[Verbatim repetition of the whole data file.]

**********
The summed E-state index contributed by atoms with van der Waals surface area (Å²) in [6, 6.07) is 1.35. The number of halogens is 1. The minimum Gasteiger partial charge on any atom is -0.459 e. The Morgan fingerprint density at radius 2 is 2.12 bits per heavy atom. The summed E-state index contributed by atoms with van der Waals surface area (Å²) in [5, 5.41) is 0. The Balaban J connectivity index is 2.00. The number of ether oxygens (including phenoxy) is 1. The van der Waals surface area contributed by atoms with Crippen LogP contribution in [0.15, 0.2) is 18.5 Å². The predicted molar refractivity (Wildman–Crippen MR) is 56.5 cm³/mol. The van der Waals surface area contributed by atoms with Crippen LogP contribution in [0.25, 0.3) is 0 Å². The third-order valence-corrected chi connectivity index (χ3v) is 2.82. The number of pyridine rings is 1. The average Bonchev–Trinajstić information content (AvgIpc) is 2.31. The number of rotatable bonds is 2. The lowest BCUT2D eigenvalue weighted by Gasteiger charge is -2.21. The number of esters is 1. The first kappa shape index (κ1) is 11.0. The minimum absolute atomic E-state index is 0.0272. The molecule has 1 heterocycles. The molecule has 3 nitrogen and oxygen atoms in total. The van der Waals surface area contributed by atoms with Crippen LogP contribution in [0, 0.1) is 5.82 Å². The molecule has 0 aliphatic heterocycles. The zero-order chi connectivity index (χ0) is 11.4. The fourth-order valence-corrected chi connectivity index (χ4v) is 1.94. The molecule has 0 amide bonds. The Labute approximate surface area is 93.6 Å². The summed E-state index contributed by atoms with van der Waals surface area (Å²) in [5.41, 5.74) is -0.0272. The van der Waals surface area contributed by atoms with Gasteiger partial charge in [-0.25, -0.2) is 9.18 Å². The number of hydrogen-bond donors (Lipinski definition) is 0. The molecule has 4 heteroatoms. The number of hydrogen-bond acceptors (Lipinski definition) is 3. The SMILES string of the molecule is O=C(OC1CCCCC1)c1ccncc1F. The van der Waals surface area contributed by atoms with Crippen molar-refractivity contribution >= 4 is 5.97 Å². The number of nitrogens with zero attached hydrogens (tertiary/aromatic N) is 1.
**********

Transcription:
The summed E-state index contributed by atoms with van der Waals surface area (Å²) in [6, 6.07) is 1.35. The number of halogens is 1. The minimum Gasteiger partial charge on any atom is -0.459 e. The Morgan fingerprint density at radius 2 is 2.12 bits per heavy atom. The summed E-state index contributed by atoms with van der Waals surface area (Å²) in [5, 5.41) is 0. The Balaban J connectivity index is 2.00. The number of ether oxygens (including phenoxy) is 1. The van der Waals surface area contributed by atoms with Crippen LogP contribution in [0.15, 0.2) is 18.5 Å². The predicted molar refractivity (Wildman–Crippen MR) is 56.5 cm³/mol. The van der Waals surface area contributed by atoms with Crippen LogP contribution in [0.25, 0.3) is 0 Å². The third-order valence-corrected chi connectivity index (χ3v) is 2.82. The number of pyridine rings is 1. The average Bonchev–Trinajstić information content (AvgIpc) is 2.31. The number of rotatable bonds is 2. The lowest BCUT2D eigenvalue weighted by Gasteiger charge is -2.21. The number of esters is 1. The first kappa shape index (κ1) is 11.0. The minimum absolute atomic E-state index is 0.0272. The molecule has 1 heterocycles. The molecule has 3 nitrogen and oxygen atoms in total. The van der Waals surface area contributed by atoms with Crippen LogP contribution in [0, 0.1) is 5.82 Å². The molecule has 0 aliphatic heterocycles. The zero-order chi connectivity index (χ0) is 11.4. The fourth-order valence-corrected chi connectivity index (χ4v) is 1.94. The molecule has 0 amide bonds. The Labute approximate surface area is 93.6 Å². The summed E-state index contributed by atoms with van der Waals surface area (Å²) in [5.41, 5.74) is -0.0272. The van der Waals surface area contributed by atoms with Gasteiger partial charge in [-0.25, -0.2) is 9.18 Å². The number of hydrogen-bond donors (Lipinski definition) is 0. The molecule has 4 heteroatoms. The number of hydrogen-bond acceptors (Lipinski definition) is 3. The SMILES string of the molecule is O=C(OC1CCCCC1)c1ccncc1F. The van der Waals surface area contributed by atoms with Crippen molar-refractivity contribution >= 4 is 5.97 Å². The number of nitrogens with zero attached hydrogens (tertiary/aromatic N) is 1.